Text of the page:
On Friday, U.S. District Judge John Koeltl ruled that the Internet Archive had infringed the copyrights of four major U.S. publishers by lending out digitally scanned copies of books in their online library. The nonprofit organization has scanned millions of print books over the past decade and lent out the digital copies for free. While many of these books are in the public domain, 3.6 million are still protected by valid copyrights, including 33,000 titles belonging to Lagardere SCA’s Hachette Book Group, News Corp’s HarperCollins Publishers, John Wiley & Sons Inc, and Bertelsmann SE & Co’s Penguin Random House.
The lawsuit was filed in 2020 by the four publishers over 127 books after the Internet Archive expanded lending during the COVID-19 pandemic, when brick-and-mortar libraries were forced to close. The Internet Archive lifted limits on how many people could borrow a book at a time, and this led to the publishers suing. The nonprofit, which partners with traditional libraries, has since returned to what it calls “controlled digital lending.”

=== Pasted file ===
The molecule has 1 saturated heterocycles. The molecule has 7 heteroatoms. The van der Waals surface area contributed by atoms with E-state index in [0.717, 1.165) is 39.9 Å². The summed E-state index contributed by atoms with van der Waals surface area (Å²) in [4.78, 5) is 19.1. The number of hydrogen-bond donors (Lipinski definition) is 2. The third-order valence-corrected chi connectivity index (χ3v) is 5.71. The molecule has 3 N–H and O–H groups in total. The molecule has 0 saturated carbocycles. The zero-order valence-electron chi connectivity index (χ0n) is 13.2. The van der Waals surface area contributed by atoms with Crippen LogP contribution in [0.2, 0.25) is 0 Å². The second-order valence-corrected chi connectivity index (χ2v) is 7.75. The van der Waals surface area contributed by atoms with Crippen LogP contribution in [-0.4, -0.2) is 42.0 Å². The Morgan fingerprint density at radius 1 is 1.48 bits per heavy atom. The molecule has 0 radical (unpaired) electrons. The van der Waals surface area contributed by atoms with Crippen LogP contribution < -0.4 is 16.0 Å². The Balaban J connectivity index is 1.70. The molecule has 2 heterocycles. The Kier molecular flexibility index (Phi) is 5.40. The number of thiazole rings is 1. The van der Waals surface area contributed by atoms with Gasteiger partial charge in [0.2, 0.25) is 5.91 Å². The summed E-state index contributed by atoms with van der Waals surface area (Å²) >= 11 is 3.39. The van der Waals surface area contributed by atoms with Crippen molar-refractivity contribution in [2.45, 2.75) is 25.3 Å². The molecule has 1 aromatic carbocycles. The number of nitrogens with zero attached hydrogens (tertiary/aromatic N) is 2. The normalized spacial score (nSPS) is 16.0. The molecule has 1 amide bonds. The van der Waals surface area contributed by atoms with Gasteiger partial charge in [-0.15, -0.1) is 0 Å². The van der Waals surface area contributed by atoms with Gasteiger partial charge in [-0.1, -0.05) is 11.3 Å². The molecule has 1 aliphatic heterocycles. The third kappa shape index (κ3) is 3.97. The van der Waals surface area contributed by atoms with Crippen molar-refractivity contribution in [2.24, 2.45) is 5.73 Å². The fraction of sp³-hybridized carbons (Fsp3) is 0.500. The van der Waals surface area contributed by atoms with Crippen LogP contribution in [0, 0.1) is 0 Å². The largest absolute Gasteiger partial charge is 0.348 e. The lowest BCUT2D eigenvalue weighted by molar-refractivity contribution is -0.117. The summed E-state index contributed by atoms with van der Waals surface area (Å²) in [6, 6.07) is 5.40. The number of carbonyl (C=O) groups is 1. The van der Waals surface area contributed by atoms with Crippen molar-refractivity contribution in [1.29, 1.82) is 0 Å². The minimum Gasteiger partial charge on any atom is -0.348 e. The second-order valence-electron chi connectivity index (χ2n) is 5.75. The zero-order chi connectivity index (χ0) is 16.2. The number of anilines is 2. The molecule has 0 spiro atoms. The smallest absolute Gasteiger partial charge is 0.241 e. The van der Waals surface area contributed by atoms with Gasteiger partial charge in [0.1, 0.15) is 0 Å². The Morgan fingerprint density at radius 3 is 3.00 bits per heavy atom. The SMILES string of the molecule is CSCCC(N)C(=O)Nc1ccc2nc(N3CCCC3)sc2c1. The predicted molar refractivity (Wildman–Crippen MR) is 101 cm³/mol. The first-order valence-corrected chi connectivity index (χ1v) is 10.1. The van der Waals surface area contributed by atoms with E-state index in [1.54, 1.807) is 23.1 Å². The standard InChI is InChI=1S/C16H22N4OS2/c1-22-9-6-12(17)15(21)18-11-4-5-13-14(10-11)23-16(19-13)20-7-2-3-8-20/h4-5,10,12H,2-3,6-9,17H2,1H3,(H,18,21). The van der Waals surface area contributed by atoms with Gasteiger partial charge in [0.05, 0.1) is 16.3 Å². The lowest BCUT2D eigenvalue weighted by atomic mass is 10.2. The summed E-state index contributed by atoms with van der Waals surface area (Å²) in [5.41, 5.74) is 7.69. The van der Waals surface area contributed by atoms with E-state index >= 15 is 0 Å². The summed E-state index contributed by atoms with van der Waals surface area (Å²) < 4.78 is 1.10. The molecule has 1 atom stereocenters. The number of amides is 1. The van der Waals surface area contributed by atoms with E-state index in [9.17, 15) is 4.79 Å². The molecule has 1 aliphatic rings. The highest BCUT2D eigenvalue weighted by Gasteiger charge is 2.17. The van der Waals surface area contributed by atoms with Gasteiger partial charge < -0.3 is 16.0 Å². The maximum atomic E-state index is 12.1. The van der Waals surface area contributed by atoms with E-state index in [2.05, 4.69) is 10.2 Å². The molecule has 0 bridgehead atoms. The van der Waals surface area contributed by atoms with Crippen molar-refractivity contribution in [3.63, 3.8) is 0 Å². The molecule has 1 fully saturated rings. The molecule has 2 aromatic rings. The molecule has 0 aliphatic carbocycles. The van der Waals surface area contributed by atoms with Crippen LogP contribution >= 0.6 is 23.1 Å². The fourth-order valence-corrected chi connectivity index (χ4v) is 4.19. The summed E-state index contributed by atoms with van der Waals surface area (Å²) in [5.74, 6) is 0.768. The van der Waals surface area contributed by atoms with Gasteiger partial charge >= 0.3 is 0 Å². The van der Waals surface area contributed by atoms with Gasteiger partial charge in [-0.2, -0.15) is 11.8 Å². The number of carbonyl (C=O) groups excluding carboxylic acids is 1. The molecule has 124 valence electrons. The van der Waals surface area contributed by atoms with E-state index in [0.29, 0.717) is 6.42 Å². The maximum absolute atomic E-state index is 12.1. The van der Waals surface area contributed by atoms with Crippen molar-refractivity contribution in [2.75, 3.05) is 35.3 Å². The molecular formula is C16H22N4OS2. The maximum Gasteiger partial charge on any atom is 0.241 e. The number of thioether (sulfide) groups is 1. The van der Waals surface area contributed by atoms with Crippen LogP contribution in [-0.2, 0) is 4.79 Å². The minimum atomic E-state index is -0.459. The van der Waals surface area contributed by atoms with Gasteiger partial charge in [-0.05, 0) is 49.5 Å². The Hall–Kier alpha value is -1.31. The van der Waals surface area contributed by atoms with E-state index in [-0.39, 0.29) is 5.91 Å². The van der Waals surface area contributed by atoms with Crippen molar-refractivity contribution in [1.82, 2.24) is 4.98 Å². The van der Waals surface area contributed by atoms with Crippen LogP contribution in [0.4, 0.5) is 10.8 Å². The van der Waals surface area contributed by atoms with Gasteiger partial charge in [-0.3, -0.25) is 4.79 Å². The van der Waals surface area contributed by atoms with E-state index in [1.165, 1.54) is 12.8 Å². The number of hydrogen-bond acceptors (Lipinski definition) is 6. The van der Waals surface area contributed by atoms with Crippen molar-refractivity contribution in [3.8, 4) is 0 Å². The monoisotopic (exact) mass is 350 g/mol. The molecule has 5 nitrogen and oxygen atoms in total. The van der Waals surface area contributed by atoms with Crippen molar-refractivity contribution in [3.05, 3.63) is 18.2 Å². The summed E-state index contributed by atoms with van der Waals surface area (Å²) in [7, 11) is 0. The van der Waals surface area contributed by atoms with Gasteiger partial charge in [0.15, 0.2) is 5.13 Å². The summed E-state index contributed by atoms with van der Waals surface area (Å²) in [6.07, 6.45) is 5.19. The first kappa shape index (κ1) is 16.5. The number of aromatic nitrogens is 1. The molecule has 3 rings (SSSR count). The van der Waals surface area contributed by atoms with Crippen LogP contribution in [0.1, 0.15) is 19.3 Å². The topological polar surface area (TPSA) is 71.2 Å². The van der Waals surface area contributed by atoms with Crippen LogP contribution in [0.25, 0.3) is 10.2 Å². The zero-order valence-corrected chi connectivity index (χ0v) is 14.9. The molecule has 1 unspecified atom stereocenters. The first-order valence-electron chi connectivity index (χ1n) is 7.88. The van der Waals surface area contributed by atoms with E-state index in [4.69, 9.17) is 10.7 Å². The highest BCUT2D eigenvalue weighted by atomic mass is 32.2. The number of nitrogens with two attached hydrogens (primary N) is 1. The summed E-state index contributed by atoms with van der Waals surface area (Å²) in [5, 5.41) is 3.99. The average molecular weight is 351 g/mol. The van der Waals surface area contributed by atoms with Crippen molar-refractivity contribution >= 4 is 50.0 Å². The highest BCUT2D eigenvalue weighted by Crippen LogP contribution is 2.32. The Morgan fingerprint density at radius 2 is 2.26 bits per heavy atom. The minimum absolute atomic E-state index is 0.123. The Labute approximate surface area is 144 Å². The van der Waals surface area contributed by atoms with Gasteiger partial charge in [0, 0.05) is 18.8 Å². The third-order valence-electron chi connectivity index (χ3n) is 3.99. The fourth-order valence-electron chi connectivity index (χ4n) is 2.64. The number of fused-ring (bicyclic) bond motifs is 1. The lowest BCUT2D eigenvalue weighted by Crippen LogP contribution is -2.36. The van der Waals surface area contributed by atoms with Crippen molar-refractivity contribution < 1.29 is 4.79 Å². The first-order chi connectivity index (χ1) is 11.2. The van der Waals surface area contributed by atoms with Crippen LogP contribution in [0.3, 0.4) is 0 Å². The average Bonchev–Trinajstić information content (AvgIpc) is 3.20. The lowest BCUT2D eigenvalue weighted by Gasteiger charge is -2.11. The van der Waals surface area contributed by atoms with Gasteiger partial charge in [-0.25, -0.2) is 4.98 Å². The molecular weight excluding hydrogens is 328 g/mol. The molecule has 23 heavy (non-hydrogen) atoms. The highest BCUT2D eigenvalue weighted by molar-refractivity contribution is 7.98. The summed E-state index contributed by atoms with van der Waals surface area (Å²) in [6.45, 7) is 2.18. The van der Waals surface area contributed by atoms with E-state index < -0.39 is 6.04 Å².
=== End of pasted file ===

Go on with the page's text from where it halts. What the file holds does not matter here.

The Internet Archive argued that its practices were protected by the doctrine of “fair use,” which allows for the unlicensed use of others’ copyrighted works in some circumstances. However, Judge Koeltl said that the Internet Archive’s digital book copies were not “transformative” enough to warrant “fair use” protection, as its ebooks merely replaced the authorized copies publishers themselves license to traditional libraries. He added that the nonprofit does not have the right to scan books and lend the digital copies en masse, although it has the right to lend the print books it has lawfully acquired.
In response to the ruling, the Internet Archive promised an appeal, arguing that the ruling “holds back access to information in the digital age, harming all readers, everywhere.” The head of the Association of American Publishers, Maria Pallante, said in a statement that the ruling “underscored the importance of authors, publishers, and creative markets in a global society.”